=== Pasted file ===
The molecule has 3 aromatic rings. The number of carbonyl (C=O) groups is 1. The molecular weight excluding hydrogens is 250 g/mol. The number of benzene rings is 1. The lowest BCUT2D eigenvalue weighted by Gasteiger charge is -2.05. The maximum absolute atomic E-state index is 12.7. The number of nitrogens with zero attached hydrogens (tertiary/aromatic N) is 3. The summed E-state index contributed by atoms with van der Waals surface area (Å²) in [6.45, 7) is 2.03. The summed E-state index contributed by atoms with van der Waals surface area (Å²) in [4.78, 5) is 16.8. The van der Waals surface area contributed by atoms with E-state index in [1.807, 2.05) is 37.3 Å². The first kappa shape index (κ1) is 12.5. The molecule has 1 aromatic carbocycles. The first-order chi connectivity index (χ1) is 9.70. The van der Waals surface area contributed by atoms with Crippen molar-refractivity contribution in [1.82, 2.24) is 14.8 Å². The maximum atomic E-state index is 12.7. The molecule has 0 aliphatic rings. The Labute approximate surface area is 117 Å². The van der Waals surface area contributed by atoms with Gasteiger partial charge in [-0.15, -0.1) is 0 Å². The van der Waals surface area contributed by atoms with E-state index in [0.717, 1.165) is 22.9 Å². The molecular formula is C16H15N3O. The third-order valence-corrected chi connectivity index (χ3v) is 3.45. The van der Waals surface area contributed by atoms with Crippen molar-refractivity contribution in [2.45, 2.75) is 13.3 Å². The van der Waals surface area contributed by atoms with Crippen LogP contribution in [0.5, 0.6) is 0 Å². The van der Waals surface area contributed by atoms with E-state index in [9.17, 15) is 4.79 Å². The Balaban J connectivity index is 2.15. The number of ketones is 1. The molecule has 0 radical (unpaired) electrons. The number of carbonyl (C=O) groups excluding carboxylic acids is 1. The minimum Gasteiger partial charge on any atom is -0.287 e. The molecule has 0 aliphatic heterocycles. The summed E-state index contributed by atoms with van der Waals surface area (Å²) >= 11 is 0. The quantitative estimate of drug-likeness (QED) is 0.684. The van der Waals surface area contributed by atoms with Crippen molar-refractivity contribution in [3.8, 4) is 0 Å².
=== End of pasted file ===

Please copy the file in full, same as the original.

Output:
The molecule has 3 aromatic rings. The number of carbonyl (C=O) groups is 1. The molecular weight excluding hydrogens is 250 g/mol. The number of benzene rings is 1. The lowest BCUT2D eigenvalue weighted by Gasteiger charge is -2.05. The maximum absolute atomic E-state index is 12.7. The number of nitrogens with zero attached hydrogens (tertiary/aromatic N) is 3. The summed E-state index contributed by atoms with van der Waals surface area (Å²) in [6.45, 7) is 2.03. The summed E-state index contributed by atoms with van der Waals surface area (Å²) in [4.78, 5) is 16.8. The van der Waals surface area contributed by atoms with E-state index in [1.807, 2.05) is 37.3 Å². The first kappa shape index (κ1) is 12.5. The molecule has 1 aromatic carbocycles. The first-order chi connectivity index (χ1) is 9.70. The van der Waals surface area contributed by atoms with Crippen molar-refractivity contribution in [1.82, 2.24) is 14.8 Å². The maximum atomic E-state index is 12.7. The molecule has 0 aliphatic rings. The Labute approximate surface area is 117 Å². The van der Waals surface area contributed by atoms with Gasteiger partial charge in [-0.15, -0.1) is 0 Å². The van der Waals surface area contributed by atoms with E-state index in [0.717, 1.165) is 22.9 Å². The molecular formula is C16H15N3O. The third-order valence-corrected chi connectivity index (χ3v) is 3.45. The van der Waals surface area contributed by atoms with Crippen molar-refractivity contribution in [2.45, 2.75) is 13.3 Å². The van der Waals surface area contributed by atoms with Crippen LogP contribution in [0.5, 0.6) is 0 Å². The van der Waals surface area contributed by atoms with E-state index in [9.17, 15) is 4.79 Å². The Balaban J connectivity index is 2.15. The number of ketones is 1. The molecule has 0 radical (unpaired) electrons. The number of carbonyl (C=O) groups excluding carboxylic acids is 1. The minimum Gasteiger partial charge on any atom is -0.287 e. The molecule has 0 aliphatic heterocycles. The summed E-state index contributed by atoms with van der Waals surface area (Å²) >= 11 is 0. The quantitative estimate of drug-likeness (QED) is 0.684. The van der Waals surface area contributed by atoms with Crippen molar-refractivity contribution in [3.8, 4) is 0 Å².